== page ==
Influence the Influencers
We’re inherently community-oriented – each of us carries with us our own network of connections, and when we develop relationships with others, these networks overlap, and produce the landscape of friends, acquaintances and peers that shape our understanding of the world.
Sometimes your audience is a conduit to others. To whom does your audience listen? Who do they trust?
This was the idea behind SHIFT, a community “for nurses, by nurses” supported by the Robert Wood Johnson Foundation (RWJF).
While nurses are critical to changing the trajectory of American healthcare, they are often overlooked or dismissed by healthcare decision-makers, including their own leadership, making traditional leadership channels futile. Instead, RWFJ looked to the everyday nurse’s true influencers – their peers. Recognizing that nurses mostly talk to and trust other nurses, SHIFT started a collective conversation fueled by a podcast, website, newsletter and social strategy to connect to busy nurses everywhere they consume content.
Because of its authentic feel, the SHIFT brand been wholeheartedly embraced by nurses. Putting its audience’s needs first is achieving RWJF’s ultimate goal of engaging nurses in building a nationwide culture of health.
Optimize, Optimize, Optimize
The only thing we love more than content is data. Claims data, social listening tools, and audience segmentation analyses can all help us better understand audiences and address their unique needs in content.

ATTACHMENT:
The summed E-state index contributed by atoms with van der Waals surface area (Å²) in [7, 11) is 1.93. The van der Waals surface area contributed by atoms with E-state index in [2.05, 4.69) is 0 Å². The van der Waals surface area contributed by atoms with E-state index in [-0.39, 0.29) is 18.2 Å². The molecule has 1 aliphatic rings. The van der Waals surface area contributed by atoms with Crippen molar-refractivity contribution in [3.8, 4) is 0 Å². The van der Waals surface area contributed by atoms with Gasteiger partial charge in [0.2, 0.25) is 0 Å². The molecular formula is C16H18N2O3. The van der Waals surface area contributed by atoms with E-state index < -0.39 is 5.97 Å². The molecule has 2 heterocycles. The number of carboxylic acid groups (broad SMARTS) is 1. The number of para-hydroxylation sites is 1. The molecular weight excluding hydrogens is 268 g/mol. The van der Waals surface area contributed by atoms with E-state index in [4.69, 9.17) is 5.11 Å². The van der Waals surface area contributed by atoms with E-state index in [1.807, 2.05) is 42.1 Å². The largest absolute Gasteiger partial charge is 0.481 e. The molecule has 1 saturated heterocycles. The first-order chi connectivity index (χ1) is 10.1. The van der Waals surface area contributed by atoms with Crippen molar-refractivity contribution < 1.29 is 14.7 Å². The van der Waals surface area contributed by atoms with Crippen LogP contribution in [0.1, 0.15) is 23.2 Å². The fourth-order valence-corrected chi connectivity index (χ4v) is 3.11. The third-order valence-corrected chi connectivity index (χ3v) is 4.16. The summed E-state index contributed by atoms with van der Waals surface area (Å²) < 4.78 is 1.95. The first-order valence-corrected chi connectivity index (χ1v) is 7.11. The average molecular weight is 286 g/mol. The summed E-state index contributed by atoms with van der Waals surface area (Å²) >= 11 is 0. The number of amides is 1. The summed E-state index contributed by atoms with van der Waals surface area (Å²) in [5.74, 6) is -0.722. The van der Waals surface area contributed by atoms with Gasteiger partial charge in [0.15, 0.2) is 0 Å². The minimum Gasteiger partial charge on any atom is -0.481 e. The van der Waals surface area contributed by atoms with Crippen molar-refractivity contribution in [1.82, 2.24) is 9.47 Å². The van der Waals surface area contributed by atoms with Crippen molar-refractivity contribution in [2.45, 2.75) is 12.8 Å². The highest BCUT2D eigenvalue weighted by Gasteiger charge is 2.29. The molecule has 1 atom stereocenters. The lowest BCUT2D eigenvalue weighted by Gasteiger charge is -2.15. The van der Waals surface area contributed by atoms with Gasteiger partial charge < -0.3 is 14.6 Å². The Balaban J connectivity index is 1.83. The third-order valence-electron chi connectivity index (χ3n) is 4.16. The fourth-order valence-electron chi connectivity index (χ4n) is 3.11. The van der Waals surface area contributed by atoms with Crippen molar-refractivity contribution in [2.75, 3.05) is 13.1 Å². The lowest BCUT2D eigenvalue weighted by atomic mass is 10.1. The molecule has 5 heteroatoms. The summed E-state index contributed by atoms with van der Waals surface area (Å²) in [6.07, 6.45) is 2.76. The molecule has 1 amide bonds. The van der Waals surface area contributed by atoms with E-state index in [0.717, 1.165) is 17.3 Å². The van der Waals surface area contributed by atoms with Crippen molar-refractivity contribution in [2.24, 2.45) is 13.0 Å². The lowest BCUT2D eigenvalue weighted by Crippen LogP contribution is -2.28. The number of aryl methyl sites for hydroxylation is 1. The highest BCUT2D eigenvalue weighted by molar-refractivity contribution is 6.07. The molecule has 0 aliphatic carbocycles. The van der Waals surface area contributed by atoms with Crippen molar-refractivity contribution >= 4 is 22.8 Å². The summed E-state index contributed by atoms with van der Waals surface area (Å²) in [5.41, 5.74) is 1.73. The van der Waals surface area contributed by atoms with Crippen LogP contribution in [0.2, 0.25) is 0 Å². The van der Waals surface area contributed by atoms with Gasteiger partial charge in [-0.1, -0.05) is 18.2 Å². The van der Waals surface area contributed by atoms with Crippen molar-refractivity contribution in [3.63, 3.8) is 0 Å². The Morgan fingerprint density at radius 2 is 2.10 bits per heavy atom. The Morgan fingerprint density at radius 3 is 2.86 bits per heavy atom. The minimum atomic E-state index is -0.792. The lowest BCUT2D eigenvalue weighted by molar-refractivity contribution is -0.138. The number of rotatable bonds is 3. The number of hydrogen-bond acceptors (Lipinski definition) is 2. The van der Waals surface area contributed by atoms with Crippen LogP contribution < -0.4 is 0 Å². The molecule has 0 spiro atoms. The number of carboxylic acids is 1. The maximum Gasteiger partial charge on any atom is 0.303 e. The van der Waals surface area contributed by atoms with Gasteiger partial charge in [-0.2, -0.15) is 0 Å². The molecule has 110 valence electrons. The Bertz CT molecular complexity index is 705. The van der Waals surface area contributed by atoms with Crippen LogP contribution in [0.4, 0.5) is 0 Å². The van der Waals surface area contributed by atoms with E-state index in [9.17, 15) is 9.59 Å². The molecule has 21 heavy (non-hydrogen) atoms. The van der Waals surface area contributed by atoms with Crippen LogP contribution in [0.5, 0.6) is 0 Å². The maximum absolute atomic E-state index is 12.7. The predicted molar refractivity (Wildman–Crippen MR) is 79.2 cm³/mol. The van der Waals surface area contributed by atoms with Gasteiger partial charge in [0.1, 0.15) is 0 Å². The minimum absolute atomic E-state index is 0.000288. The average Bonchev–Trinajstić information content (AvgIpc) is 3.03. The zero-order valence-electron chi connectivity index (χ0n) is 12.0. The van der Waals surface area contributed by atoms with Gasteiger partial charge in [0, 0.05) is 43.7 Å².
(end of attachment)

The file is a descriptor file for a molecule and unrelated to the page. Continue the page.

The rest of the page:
But that’s not a one-and-done initiative. Even well-segmented audiences will adapt and change over time – and optimizing content according to data that track their journey is an always-on approach. To continually connect, content must be fluid and agile, mapping alongside consumers’ changing needs and ever-evolving mindsets.
This approach enables health brands to not only understand the context of consumers’ lives but become a part of that context. When we use content to connect, we’re as much a part of well moments as we are sick moments. We are as integrated into our audience’s day-to-day as the influencer they follow on Instagram, their bus driver, their grocery clerk, the neighbor in their fitness class. We’re simply a part of the fabric of their lives.
But optimization is not the end of our content story. In our next connection marketing deep dive, we’ll look at why that level of integration and sophisticated personalization is increasingly an audience expectation – and how content helps us speak to patients where they are already listening.